Tag Archives: Plumbing

Rayburn woes

They don’t make them like they used to…

Back in 2015, we replaced our 1950’s Rayburn with a big new beast. This one ran the solid fuel heating throughout the house. Previously, the heating was driven by an open fire which we replaced with a stove, but we only lit it in the evenings and the house could be quite chilly during the day. By plumbing in the Rayburn too, we were aiming to have warm radiators all day.

After years of living with the ancient lump of metal (our original Rayburn), we had a huge learning curve to understand the new one. It never managed to get the water as hot,  and while it took the chill off the house, it never really heated it completely. However, it was much better than what we’d had previously. The stove was a much better source of heat overall, when lit.

At the end of the summer we thought we detected a slight leak in our new Rayburn. Surely not? We consulted the company that installed it, and they advised us to keep using it, which we did. One morning we were only out of the kitchen for about 15 mins and when we returned there was water literally gushing out of the thing.

We quickly switched off the water and covered the room in towels trying to soak it all up. The tank inside had burst. We’d only had it three years!

Rangemaster provided a new tank but wouldn’t pay the installation costs. We had to have the whole Rayburn removed, the new tank fitted, and then it had to be wheeled back in and reinstalled.

All this took time, and we were suffering a bit from the cold!

A week ago we noticed what looked like another leak inside the firepit and investigations are underway as to whether it is a leak or just the fuel bubbling. In the meantime, we are living on tenterhooks, nervous about leaving the house in case the whole thing happens again and again floods the kitchen. We could be in for a cold, cold Christmas!

We lived with the 1950’s Rayburn for 12 years, our predecessors for a similar time, and we had no real problems with it. They certainly don’t make them like they used to!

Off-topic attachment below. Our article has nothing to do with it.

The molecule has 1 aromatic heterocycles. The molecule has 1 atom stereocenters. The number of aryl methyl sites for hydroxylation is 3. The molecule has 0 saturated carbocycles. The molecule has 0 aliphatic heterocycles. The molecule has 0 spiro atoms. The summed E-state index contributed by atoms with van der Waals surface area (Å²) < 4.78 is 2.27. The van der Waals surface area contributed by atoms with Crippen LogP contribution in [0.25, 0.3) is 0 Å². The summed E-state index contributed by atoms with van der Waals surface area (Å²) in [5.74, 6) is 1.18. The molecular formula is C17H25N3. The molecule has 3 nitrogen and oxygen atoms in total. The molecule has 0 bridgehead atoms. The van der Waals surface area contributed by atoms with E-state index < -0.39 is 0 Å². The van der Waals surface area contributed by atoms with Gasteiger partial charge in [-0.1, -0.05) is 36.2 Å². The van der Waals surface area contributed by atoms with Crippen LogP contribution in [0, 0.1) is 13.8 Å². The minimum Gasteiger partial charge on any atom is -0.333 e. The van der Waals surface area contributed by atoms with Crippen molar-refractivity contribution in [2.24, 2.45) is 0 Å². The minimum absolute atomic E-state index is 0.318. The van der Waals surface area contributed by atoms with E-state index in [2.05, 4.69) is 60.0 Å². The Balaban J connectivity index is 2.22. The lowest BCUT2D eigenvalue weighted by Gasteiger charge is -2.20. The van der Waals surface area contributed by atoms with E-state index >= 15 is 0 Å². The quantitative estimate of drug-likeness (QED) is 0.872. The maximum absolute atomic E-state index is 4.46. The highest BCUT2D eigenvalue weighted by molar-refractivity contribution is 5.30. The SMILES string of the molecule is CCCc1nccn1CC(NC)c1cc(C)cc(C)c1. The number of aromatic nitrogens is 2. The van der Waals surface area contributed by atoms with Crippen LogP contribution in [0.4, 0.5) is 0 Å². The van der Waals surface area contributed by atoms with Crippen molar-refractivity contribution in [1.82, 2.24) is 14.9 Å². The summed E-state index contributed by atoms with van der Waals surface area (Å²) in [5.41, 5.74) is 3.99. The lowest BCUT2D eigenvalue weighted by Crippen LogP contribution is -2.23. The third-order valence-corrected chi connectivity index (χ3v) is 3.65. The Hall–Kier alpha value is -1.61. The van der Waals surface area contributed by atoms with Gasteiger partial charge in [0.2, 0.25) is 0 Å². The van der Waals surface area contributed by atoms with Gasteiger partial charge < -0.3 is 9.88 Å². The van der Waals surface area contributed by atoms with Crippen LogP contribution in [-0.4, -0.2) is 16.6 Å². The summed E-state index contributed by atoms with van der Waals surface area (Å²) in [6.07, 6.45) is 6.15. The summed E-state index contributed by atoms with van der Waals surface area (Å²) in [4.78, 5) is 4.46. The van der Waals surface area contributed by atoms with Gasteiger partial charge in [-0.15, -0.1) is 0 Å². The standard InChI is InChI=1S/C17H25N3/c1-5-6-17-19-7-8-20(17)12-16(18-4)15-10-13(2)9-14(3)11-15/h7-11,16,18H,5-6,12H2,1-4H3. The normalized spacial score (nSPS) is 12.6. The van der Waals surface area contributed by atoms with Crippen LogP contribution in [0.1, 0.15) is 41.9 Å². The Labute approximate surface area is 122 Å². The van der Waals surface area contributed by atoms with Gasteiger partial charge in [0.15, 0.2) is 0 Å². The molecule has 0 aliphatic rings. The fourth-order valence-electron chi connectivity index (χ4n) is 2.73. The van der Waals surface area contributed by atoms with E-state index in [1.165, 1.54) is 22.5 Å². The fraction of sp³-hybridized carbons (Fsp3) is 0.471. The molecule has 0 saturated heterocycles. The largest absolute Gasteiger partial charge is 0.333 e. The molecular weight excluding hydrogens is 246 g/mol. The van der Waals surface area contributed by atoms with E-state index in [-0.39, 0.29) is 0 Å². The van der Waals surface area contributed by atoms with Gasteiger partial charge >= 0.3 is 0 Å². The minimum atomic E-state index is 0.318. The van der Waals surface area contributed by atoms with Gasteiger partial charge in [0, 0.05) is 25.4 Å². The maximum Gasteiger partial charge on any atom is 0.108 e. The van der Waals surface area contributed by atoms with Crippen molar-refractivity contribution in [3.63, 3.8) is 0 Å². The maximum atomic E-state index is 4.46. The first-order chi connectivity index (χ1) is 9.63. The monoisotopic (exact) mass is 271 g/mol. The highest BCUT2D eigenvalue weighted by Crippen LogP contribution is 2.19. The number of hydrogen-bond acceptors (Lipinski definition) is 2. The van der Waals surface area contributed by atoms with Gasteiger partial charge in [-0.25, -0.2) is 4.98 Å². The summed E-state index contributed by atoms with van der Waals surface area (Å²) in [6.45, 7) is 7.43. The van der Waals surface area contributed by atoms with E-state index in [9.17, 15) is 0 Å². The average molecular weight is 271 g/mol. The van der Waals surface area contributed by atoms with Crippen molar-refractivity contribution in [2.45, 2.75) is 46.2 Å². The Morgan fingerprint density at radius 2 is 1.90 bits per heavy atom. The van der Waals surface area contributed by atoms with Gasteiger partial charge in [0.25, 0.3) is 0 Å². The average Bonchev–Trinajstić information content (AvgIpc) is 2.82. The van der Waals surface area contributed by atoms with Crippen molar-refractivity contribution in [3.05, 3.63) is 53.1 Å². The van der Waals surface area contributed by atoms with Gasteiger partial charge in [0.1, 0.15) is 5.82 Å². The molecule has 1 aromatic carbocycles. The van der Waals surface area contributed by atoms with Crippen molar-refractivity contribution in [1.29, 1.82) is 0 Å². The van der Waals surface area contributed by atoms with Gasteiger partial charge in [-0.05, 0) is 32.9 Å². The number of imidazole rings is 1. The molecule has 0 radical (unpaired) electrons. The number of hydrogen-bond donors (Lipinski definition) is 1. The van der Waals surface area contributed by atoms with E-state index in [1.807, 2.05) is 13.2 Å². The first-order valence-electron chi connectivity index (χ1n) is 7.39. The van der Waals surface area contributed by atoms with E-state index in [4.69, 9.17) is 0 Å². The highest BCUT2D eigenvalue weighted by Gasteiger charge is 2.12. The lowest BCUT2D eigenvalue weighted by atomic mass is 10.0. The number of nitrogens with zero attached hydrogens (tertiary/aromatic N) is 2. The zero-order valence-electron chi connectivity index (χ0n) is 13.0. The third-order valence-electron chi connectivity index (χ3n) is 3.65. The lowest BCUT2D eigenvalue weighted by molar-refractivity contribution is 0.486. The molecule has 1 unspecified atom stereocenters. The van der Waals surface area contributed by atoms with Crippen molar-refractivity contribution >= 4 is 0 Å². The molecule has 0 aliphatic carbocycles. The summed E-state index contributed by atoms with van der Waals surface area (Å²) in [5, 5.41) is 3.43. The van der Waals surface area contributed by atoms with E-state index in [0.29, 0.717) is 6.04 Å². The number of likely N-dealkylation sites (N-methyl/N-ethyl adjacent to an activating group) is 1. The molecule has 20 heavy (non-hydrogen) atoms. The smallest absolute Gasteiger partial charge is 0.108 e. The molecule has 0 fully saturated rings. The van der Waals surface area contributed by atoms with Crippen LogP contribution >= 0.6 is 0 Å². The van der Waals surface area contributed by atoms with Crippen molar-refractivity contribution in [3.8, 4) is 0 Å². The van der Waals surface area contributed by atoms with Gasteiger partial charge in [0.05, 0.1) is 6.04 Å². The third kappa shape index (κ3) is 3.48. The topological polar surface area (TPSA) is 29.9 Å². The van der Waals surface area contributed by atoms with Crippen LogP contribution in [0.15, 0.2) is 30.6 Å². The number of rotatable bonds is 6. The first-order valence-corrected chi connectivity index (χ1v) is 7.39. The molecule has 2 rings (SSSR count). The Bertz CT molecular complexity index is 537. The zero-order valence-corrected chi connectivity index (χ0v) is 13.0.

That sinking feeling

Plumbing in the dairy

We have deeds for our croft dating back to 1913.  At one time it was just small stone building that probably housed both the farmer and his livestock but over the years, extensions have been added and not very sympathetically, to make it habitable for a family.  Although there is now plenty of space, it doesn’t flow very well and the utility room, is on the other side of the house to the kitchen.

We use it as a dairy.  It houses the cream separator, butter churn and a small fridge where the goat’s “cheddar” ripens.  The layout was very awkward with the sink being right in the corner so you had to lean over to use it.  We decided to swap it around, a simple sounding job but a big mistake.  In order to save money we decided to replace the old stainless steel sink with an even older Belfast sink that had been sitting in the polytunnel and used for washing veg.

We made a draining board from timber that was lying around, along with a wooden stand for the sink.  It looked very rustic, but quite charming.  Our only concession to modern living was the mono-block tap we splashed out on.  There are a lot of milky items to be washed up and the spray would come in handy.

However, once we had ripped everything out and cut pipes, we discovered the ancient plumbing, which is not a standard size.  The local plumbers merchants scratched their heads in disbelief.  The water is pumped from our well which is just outside the window, heated by the Rayburn and then goes into a header tank upstairs.  When we finally managed to connect the old pipes to new, much thinner ones, we were disappointed to find we had no water pressure.  It wasn’t designed for trendy taps.  Another pump would be required to fix that problem.

But if that wasn’t enough, the plughole of the sink is leaking.  We have tried all sorts to fix it, none of which has worked – so far.  The whole fiasco has been ongoing for weeks which means the room is out of action but the most annoying part is that we thought by recycling we would be saving money, whereas the whole debacle has been a false economy.   If we had gone out and bought a spanking new top of the range sink and draining board, we would have been better off!